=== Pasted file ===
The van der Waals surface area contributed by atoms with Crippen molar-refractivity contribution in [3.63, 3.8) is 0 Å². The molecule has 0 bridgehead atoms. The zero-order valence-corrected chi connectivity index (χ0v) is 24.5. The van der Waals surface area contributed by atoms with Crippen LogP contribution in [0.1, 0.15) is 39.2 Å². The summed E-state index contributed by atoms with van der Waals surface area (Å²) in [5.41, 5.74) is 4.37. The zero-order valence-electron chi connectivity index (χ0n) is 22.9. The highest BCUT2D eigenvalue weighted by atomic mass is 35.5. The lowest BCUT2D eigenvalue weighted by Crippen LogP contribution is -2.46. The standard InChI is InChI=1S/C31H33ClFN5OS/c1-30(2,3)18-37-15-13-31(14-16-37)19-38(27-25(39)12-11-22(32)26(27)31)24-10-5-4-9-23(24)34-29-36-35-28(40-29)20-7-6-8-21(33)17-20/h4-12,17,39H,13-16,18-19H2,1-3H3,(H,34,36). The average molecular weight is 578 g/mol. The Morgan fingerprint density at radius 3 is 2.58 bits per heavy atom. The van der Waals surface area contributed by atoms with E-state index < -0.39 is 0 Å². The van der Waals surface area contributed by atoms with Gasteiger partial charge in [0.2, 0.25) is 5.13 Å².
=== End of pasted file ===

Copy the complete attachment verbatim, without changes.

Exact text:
The van der Waals surface area contributed by atoms with Crippen molar-refractivity contribution in [3.63, 3.8) is 0 Å². The molecule has 0 bridgehead atoms. The zero-order valence-corrected chi connectivity index (χ0v) is 24.5. The van der Waals surface area contributed by atoms with Crippen LogP contribution in [0.1, 0.15) is 39.2 Å². The summed E-state index contributed by atoms with van der Waals surface area (Å²) in [5.41, 5.74) is 4.37. The zero-order valence-electron chi connectivity index (χ0n) is 22.9. The highest BCUT2D eigenvalue weighted by atomic mass is 35.5. The lowest BCUT2D eigenvalue weighted by Crippen LogP contribution is -2.46. The standard InChI is InChI=1S/C31H33ClFN5OS/c1-30(2,3)18-37-15-13-31(14-16-37)19-38(27-25(39)12-11-22(32)26(27)31)24-10-5-4-9-23(24)34-29-36-35-28(40-29)20-7-6-8-21(33)17-20/h4-12,17,39H,13-16,18-19H2,1-3H3,(H,34,36). The average molecular weight is 578 g/mol. The Morgan fingerprint density at radius 3 is 2.58 bits per heavy atom. The van der Waals surface area contributed by atoms with E-state index < -0.39 is 0 Å². The van der Waals surface area contributed by atoms with Gasteiger partial charge in [0.2, 0.25) is 5.13 Å².